The plan might not be bulletproof, but preparation means that “over time you will get better at iterating on the fly.” Other tips include ‘take protein powder with you’ or ‘check hotel facilities before you arrive’. Most TripAdvisor listings will reveal the contents of a venue’s fitness room, and many hotels are located on grounds perfect for walks. Hotel concierges can often suggest healthy local restaurants or hiking routes. Either way, planning is essential and “puts the odds in your favor when you’re in the thick of it.”
Do not overcompensate
Boom and bust are not conducive to health or happiness and should be avoided, especially when traveling on business. “The worst thing you can do after a busy trip or a hectic conference is try to make up for it when you get back,” Hodzovic explained. “It only fuels the yo-yo roller coaster and never ends well. Your body wants consistency and won’t thank you for wild business trips followed by a tightening phase. Straighten the balance by tilting the scale completely.
Hodzovic advises not to punish your body for a forgiving few days. Instead, draw a line under your trip and resume normalcy. “Try to avoid reactive fasting, arbitrary restrictions or drug rehab or excessive exercise.” It will cost your energy and do more harm than good.
Make health your default mode
Almost everyone has bad days to eat; when the best intentions are not enough. But it’s not a cause for panic if most of your life is healthy. The law of averages works in your favor. “A sub-optimal day in a week won’t make any difference. A sub-optimal week per month is unlikely to derail you completely. It’s when those few days are overwhelming that you fall into trouble.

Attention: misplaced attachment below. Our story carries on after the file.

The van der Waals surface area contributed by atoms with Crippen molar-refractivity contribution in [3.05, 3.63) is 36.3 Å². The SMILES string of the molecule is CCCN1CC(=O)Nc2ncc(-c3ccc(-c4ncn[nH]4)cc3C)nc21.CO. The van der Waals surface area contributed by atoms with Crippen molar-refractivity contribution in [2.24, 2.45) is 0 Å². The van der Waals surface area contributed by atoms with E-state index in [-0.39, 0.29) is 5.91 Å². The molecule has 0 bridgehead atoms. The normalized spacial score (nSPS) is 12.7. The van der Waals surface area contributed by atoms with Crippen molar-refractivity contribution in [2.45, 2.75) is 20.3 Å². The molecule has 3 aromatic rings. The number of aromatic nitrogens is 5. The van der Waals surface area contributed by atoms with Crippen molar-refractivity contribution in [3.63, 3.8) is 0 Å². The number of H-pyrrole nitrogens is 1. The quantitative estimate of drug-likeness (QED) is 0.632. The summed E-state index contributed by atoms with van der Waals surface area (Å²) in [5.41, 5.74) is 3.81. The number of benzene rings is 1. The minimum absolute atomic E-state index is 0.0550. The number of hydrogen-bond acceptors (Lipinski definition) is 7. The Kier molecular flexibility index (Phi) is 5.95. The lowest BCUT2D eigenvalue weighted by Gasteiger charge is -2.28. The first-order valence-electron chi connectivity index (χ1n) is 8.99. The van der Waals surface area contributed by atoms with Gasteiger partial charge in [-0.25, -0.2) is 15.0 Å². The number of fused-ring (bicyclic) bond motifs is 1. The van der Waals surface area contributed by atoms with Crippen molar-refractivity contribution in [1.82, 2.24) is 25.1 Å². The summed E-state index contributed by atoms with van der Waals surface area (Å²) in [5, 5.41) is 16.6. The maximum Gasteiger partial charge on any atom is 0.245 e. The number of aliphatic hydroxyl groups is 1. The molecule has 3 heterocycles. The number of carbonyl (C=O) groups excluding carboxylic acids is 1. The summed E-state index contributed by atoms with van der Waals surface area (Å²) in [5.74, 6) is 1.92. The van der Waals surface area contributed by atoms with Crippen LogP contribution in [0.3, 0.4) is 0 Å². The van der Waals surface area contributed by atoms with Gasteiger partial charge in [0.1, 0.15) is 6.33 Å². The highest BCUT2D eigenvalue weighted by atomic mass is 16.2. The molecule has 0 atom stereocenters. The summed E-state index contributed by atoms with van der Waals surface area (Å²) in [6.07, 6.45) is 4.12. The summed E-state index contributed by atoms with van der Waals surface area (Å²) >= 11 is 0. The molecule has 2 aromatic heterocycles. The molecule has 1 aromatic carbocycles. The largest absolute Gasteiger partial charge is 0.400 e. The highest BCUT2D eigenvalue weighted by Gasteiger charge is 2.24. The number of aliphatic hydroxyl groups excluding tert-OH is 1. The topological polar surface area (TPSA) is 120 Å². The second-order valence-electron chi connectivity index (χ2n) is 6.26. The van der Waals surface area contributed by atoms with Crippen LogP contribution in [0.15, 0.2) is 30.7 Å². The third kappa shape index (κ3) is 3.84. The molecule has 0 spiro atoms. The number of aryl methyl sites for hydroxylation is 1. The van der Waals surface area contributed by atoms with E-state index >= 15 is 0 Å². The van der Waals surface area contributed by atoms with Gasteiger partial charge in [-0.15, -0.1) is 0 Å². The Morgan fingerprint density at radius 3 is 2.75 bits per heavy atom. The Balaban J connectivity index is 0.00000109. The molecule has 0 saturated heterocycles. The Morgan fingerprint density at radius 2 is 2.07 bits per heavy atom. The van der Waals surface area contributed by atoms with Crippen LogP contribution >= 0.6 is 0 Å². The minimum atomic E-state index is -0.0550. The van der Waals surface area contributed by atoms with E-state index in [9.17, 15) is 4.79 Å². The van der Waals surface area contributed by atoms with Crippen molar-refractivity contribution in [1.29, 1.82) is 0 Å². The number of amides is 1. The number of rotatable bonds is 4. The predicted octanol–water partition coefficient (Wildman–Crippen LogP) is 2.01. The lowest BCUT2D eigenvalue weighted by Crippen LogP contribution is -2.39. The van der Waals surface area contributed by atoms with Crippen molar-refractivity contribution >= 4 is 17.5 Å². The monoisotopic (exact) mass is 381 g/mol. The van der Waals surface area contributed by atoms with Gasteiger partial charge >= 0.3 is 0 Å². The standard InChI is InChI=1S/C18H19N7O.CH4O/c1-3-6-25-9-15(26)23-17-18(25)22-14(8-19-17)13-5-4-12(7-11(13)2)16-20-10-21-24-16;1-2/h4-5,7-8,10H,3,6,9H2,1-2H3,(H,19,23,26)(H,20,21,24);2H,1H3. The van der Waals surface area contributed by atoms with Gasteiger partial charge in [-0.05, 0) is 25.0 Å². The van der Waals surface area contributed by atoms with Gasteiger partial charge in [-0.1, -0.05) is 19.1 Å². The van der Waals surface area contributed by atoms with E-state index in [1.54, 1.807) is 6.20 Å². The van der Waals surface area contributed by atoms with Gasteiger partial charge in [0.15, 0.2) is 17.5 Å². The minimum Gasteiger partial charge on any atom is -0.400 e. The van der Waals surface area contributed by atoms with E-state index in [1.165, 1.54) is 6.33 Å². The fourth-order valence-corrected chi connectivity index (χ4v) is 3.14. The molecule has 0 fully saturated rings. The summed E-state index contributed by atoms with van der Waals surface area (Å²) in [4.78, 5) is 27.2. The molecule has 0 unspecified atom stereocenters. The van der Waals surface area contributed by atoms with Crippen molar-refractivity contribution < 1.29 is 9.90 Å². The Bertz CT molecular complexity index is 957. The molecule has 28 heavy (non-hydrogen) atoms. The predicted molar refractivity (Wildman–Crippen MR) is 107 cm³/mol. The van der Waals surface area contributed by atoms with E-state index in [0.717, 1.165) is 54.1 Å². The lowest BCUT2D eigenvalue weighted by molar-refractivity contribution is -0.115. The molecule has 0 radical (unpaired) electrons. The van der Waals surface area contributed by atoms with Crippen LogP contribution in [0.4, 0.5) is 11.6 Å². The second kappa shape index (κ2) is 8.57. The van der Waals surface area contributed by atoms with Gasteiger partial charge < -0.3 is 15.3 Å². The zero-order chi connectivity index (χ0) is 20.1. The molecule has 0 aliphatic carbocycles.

What you do 95% of the time will prevent infrequent slips that will ruin all your progress. “Building a solid routine for your day-to-day life gives you leeway while traveling. »Make good days chaining your default mode, and everything will likely be average.
Own your choices
While further refining its methods in the real world; Staying healthy and fit while traveling, running his businesses and living fully, Hodzovic stresses the importance of enjoying the trip. “At the end of the day, life is about fun,” he explained, but “whatever you choose to do when you’re traveling, whether it’s finding a gym and stick to your routine, eat and drink alcohol or something in between, take ownership of the decision.
Travel for business with intention, not apathy. Getting lost and then feeling guilty about it “exteriorizes the concentration of control and teaches you that you are powerless.” But you are not. Make choices and face the consequences. Hodzovic said this means that you “have the power to change even if you have taken a small step back in the short term”.
Stay in shape while traveling on business by reframing free food and drink, making a plan, and using your downtime well. Involve your coworkers in health and fitness efforts to make it an enjoyable part of the trip. Strive for sustainability in the face of growth and recession and prepare ahead, with healthy habits before travel and in your normal routine.